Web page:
Glasgow Police Public Call Box

by Chris Jones on October 30, 2016

Another First for Glasgow – the Police Public Call Box


This postcard shows a police public call box on Hyndland Road, circa 1905. Glasgow was the first place to install such boxes in the British Isles, beginning in 1891. The reason they were called public call boxes is that trusted members of the public could also access the telephone inside in the event of an emergency, by means of a key that was registered to them and which would remain in the lock until it was released by a master key carried by a policeman. The box was of a hexagonal construction in cast iron and capped with a large gas lantern that could be illuminated remotely by means of an electronic pulse sent from the police station, notifying an officer in the vicinity to call in. This was very high-tech at the time and the design and operation was based on that of police call boxes introduced in the city of Chicago, a consequence of the development of the telephone by Alexander Graham Bell.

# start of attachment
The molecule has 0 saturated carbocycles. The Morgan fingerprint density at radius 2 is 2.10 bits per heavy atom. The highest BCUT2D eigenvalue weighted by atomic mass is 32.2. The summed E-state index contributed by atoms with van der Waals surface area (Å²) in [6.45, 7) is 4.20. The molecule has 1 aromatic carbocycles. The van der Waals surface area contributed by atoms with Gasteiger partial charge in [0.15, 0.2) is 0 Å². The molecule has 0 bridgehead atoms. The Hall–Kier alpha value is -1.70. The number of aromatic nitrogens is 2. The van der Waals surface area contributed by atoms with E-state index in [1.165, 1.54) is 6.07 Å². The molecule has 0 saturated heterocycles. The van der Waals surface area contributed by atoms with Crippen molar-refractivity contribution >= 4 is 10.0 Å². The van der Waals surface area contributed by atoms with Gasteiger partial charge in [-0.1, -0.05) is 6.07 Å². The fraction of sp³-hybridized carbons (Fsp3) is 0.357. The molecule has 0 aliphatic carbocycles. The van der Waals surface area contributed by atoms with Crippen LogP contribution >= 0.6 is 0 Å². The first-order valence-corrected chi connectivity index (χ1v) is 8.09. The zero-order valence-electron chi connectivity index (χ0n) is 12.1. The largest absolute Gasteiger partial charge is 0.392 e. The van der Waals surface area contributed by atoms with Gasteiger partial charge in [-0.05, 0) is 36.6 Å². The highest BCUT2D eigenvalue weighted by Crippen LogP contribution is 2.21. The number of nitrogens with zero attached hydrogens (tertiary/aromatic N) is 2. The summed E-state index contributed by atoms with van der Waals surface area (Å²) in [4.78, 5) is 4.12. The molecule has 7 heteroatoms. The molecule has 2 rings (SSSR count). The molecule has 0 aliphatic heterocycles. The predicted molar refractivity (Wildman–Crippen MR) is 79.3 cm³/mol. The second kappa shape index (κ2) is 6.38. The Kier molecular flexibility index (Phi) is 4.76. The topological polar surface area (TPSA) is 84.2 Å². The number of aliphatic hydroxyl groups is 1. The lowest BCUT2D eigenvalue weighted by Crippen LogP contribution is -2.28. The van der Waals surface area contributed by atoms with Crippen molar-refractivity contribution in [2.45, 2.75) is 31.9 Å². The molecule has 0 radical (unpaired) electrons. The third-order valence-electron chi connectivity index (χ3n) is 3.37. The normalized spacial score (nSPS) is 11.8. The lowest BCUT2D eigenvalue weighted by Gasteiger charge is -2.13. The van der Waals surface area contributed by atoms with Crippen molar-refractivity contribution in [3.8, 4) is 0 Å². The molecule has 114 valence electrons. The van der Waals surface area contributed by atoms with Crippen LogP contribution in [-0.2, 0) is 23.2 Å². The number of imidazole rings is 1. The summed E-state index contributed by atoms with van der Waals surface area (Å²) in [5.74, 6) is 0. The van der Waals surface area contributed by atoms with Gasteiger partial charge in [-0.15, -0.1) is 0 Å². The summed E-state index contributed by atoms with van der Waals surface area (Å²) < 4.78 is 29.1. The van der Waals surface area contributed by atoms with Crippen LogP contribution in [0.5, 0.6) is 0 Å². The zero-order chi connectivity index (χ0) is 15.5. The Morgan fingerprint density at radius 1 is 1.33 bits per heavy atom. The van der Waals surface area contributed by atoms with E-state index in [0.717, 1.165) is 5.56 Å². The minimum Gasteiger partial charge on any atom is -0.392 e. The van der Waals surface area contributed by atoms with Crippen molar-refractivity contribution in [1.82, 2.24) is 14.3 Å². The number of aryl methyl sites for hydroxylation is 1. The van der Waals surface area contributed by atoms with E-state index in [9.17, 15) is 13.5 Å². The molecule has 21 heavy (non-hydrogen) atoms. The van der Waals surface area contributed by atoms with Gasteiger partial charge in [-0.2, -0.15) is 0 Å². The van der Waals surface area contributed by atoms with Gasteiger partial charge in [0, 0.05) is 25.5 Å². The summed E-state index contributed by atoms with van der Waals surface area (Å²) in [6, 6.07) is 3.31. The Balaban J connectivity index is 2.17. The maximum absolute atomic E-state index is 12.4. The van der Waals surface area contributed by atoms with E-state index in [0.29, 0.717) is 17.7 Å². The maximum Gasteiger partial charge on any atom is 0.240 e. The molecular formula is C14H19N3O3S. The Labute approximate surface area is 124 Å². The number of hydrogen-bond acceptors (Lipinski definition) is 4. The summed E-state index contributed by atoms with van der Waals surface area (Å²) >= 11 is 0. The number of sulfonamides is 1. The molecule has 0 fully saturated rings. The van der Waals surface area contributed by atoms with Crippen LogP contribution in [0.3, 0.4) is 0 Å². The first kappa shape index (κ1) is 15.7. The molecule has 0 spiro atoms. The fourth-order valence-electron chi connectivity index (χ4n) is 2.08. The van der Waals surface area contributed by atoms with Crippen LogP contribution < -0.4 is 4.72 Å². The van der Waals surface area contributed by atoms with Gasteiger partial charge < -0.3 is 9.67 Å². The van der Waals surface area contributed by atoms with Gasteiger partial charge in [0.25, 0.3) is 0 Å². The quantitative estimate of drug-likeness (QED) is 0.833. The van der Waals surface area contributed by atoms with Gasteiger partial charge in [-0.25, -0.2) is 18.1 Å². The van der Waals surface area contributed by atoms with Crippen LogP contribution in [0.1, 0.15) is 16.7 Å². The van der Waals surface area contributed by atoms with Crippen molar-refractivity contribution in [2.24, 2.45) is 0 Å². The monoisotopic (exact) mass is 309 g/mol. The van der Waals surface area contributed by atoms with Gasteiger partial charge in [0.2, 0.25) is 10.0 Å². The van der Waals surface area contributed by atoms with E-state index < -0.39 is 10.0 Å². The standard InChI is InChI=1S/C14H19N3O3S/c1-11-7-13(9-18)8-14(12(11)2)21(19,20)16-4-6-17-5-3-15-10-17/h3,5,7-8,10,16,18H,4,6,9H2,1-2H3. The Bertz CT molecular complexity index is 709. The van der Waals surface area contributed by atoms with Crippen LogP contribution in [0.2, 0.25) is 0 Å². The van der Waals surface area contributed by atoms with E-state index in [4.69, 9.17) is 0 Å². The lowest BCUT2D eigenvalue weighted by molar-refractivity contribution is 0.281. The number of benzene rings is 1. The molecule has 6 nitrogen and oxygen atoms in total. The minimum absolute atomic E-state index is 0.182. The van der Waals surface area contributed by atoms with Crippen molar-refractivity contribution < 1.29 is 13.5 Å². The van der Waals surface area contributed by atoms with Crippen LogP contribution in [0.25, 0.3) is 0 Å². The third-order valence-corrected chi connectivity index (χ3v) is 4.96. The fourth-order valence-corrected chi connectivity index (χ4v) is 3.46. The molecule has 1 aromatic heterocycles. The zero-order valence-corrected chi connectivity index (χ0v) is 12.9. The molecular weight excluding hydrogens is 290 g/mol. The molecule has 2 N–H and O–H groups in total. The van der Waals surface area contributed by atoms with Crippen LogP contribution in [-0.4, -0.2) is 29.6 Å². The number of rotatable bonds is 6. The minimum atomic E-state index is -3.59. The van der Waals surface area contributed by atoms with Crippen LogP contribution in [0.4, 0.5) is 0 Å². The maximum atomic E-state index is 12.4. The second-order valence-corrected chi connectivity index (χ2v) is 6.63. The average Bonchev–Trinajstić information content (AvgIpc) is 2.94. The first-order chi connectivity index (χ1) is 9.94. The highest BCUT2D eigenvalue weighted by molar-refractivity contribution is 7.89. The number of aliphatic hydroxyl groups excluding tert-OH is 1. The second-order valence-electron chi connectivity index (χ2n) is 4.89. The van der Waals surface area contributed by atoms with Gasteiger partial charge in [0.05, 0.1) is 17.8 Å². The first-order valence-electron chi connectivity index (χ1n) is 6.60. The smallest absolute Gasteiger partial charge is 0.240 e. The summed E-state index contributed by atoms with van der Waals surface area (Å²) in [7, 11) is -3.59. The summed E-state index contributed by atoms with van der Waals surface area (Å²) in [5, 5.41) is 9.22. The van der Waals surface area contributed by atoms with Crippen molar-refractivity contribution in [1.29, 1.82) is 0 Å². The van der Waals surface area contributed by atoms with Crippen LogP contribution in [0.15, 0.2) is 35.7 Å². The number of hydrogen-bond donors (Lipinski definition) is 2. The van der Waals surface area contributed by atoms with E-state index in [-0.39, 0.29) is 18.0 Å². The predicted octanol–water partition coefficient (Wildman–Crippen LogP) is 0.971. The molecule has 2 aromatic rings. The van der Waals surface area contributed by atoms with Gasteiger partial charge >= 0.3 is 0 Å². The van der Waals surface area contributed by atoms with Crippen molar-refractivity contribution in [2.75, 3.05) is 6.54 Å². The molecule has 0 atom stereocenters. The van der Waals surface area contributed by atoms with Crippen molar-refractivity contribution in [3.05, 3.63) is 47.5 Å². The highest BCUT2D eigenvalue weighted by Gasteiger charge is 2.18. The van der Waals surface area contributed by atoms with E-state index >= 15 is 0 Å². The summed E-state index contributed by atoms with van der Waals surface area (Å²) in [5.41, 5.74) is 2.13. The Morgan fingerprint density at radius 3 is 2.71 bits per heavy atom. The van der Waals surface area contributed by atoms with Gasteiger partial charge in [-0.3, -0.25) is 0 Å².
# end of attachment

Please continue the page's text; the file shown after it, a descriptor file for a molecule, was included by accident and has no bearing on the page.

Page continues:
Notice the police sergeant also in the picture. He is wearing a cap instead of the helmet commonly worn by police officers of the period. Perhaps the cap was peculiar to sergeants.

The photographs below show similar police public call boxes at Broomhill Cross and Shawlands Cross.

Broomhill Cross, Glasgow

Broomhill Cross, circa 1911


Shawlands Cross, circa 1905

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